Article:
New York Attorney General Eric Schneiderman on Tuesday led a multi-state lawsuit against the Trump administration in federal court for delaying the Obama-era Waters of the United States rule.

The suit, filed in U.S. District Court for the Southern District of New York, alleged the EPA violated the Administrative Procedure Act by short-circuiting the public comment process to delay implementation of the rule. Nine other states and the District of Columbia signed onto the lawsuit: California, Connecticut, Maryland, New Jersey, Oregon, Rhode Island, Vermont, Washington, and Massachusetts. All of the attorneys general suing are Democrats.

“The agencies have suspended the Clean Water Rule without consideration of the extensive scientific record that supported it or the environmental and public health consequences of doing so,” the plaintiffs said in the suit. “The agencies have undertaken this redefinition with inadequate public notice and opportunity for comment, insufficient record support, and outside their statutory authority, illegally suspending a rule that became effective more than two years ago.”

EPA Administrator Scott Pruitt signed a finalized regulation Wednesday delaying the Obama administration’s Waters of the U.S. rule.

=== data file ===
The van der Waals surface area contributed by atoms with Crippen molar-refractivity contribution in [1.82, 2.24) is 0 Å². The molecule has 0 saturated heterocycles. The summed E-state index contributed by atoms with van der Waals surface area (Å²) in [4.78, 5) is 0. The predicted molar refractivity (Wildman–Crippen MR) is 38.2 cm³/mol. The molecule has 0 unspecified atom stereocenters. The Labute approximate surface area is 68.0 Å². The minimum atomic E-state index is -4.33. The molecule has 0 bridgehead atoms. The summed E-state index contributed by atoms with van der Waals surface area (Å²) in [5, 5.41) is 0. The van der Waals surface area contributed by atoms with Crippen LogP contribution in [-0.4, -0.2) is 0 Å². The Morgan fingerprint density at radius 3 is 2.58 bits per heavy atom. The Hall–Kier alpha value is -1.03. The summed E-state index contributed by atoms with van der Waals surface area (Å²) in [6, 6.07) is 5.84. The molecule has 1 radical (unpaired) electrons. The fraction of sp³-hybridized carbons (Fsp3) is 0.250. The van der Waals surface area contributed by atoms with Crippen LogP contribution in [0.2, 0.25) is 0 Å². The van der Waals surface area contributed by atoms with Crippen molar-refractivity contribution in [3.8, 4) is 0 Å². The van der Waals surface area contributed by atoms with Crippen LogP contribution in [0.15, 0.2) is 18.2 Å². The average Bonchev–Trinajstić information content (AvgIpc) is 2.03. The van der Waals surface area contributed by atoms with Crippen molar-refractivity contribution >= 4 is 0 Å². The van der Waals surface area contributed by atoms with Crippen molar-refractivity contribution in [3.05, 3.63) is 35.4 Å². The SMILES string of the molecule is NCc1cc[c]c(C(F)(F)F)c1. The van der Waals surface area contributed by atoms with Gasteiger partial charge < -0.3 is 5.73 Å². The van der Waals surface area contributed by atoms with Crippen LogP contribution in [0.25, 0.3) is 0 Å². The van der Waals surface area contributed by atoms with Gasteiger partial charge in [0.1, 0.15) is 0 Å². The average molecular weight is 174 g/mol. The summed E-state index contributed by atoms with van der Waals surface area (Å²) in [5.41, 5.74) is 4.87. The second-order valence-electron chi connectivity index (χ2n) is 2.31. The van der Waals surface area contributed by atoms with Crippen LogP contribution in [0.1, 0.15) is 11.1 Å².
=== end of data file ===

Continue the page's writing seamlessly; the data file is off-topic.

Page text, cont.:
The states say EPA avoided the customary 30-day waiting period between publishing the final rule in the Federal Register and when it goes into effect, making the delay effective today.

Pruitt's action postpones the regulation until 2020, as the EPA goes about a process of writing its own version.

The Obama administration rule, published in June 2015, intended to clarify which waters and wetlands are protected by the Clean Water Act and are subject to federal regulation by the EPA and the Army Corps of Engineers.

The definition of a waterway under the rule includes everything from a drainage ditch to streams and rivers. That means many more areas would fall under EPA's enforcement jurisdiction and control, from farmers to individual homeowners to oil companies, critics of the rule say.

President Trump issued an executive order in February to re-evaluate the rule, starting the lengthy regulatory process of blocking and re-writing it.

The EPA plans to issue a proposed new regulation in April or May. Pruitt aims to finalize the revised rule by the end of the year.